The end of Acromyrmex?

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striatus6
Acromyrmex striatus, Argentina

Those of you familiar with South American ants know the distinction between the two great lineages of leafcutters. Acromyrmex comprises the smaller, stubbier, spinier species, while Atta contains the larger, leggier, and less spiny species. This dichotomy is marked enough even to be recognized in the local vernacular. The Guaraní called the former Akêkê and the latter Ysaú, which Brazilians have modified into the Portuguese Quemquem and Sauva. When preliminary phylogenetic work appeared to confirm the duality, I was pleased by the concordance of cultural and phylogenetic classifications.

Alas. Science had to go mess things up again:

journal.pone.0059784.g004
Modified from Figure 4. Bayesian inference phylogenetic tree based on the concatenated sequences of four nuclear genes (WG, LW, EF1?F1 and EF1?F2).

A new study in PLoS One by Maykon Passos Cristiano et al added the unusual species Acromyrmex striatus to the phylogenetic framework, and- surprise!- it’s not like the others. Acromyrmex striatus chromosomes appear more similar to those of Atta than to those of its own congeners, and a phylogenetic reconstruction based on several protein-coding genes suggests this species may be a third, distinct lineage.

The authors state that more sampling is needed. Fair enough. But based on these data I would not be surprised if this taxonomic mismatch is eventually resolved by condensing leafcutters into a single monophyletic Atta.

update (3/26): See comment by Terry Nuhn, below.


source: Cristiano MP, Cardoso DC, Fernandes-Salomão TM (2013) Cytogenetic and Molecular Analyses Reveal a Divergence between Acromyrmex striatus (Roger, 1863) and Other Congeneric Species: Taxonomic Implications. PLoS ONE 8(3): e59784. doi:10.1371/journal.pone.0059784

9 thoughts on “The end of Acromyrmex?”

  1. Why not just split A. striatus into a new genus, Pseudacromyrmex? Apologies if the authors proposed this. No time to look at the paper yet. Seems a shame to lump genera if they are so clearly diagnosable.

  2. Awesome, but oh man! I want to see more Trachymyrmex species in this tree! The males do unbelievable things (in terms of genitalia), with simple “boring” or highly derived “gee-whiz” genitalia. I have seen no intergradation thus far between the complex and simple forms. Trachymyrmex is further notable because of the wild variation of seemingly informative gross morphology up to, and including presence or absence of the pterostigma. Anyway .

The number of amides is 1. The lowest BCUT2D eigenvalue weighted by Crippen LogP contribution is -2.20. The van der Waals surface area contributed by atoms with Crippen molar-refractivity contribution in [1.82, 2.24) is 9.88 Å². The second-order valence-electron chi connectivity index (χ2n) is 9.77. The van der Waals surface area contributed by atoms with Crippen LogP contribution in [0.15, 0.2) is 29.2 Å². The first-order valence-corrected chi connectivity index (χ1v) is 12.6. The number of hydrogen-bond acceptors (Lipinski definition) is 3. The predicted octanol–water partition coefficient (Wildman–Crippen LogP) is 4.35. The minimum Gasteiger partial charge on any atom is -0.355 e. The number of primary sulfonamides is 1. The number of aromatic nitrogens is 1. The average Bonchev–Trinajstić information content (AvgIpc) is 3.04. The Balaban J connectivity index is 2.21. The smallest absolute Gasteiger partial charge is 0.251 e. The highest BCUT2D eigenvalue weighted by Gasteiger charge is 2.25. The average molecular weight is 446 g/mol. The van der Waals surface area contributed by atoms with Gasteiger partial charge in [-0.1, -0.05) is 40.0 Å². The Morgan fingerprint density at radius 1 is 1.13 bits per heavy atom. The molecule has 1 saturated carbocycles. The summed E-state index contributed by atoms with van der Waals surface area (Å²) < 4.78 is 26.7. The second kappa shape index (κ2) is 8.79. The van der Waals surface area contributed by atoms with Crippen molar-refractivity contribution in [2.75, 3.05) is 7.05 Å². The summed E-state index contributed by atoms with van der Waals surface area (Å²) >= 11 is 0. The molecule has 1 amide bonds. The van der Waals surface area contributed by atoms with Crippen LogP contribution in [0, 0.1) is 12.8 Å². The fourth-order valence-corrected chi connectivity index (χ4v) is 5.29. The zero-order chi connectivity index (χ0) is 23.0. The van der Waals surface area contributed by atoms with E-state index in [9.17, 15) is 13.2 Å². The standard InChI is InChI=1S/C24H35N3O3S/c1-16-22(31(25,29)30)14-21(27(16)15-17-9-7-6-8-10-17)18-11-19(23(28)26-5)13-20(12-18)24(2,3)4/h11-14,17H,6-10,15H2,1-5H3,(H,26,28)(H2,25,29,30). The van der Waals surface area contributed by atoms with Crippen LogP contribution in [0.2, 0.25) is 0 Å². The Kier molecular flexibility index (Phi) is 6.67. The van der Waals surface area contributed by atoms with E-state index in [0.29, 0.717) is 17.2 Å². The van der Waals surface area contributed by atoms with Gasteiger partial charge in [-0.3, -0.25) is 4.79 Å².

1. Agreed! We know from earlier molecular phylogenetic work (Shultz & Brady) that Trachymyrmex is itself paraphyletic, with T. septentrionalis and relatives coming out closer to the leafcutters than to other Trachys. If the arrangement shown here is a long-branch artifact, then including those Trachys may help change the topology, too.

  3. This is in stark contrast to a paper in press by Schultz and Brady which has Atta branching off basal to all of the Acromyrmex. So don’t get too excited yet. This hasn’t been resolved. Besides, I always say everything changes every 5 years and everything you know is wrong. 🙂

      1. All I know is from a cladogram on a poster Ted hung on the wall, probably from a presentation at a recent meeting. (I work on the same floor as Ted and Sean.) I didn’t see A. striatus/A. silvestri among the species they analyzed. That seems to be where the difference is! I also noticed that a new species of Pseudoatta came out among the Acromyrmex, so what does that mean for the monophyly of Acromyrmex?

  4. Looking at the PlosOne paper, I don’t see how this really challenges any type of monophyly or new view of the Atta and Acromyrmex designations. If you look at figure 6, not only does A.striatus have the same number of chromosomes as Atta, it also has the same type of tuberculate morphology on the abdomen as Atta.

    A.striatus is just the outgroup of Atta and Acromyrmex i.e.: it is neither Atta nor Acromyrmex. Atta simply reduced its spine morphology while the Acromyrmex group evolved the abdominal tuberculate and increased chromosome number. So, I don’t see how this renders the Acronomyrmex designation extinct. There is this idea of a problem because taxonomists seem to be clinging to the idea that A.striatus is in fact an Acromyrmex which would mean paraphyly of this grouping…but it just isn’t Acromyrmex, rather, it represents the common ancestor of the two groups

  5. Pingback: – How to tell the difference between Atta and Acromyrmex leafcutter ants

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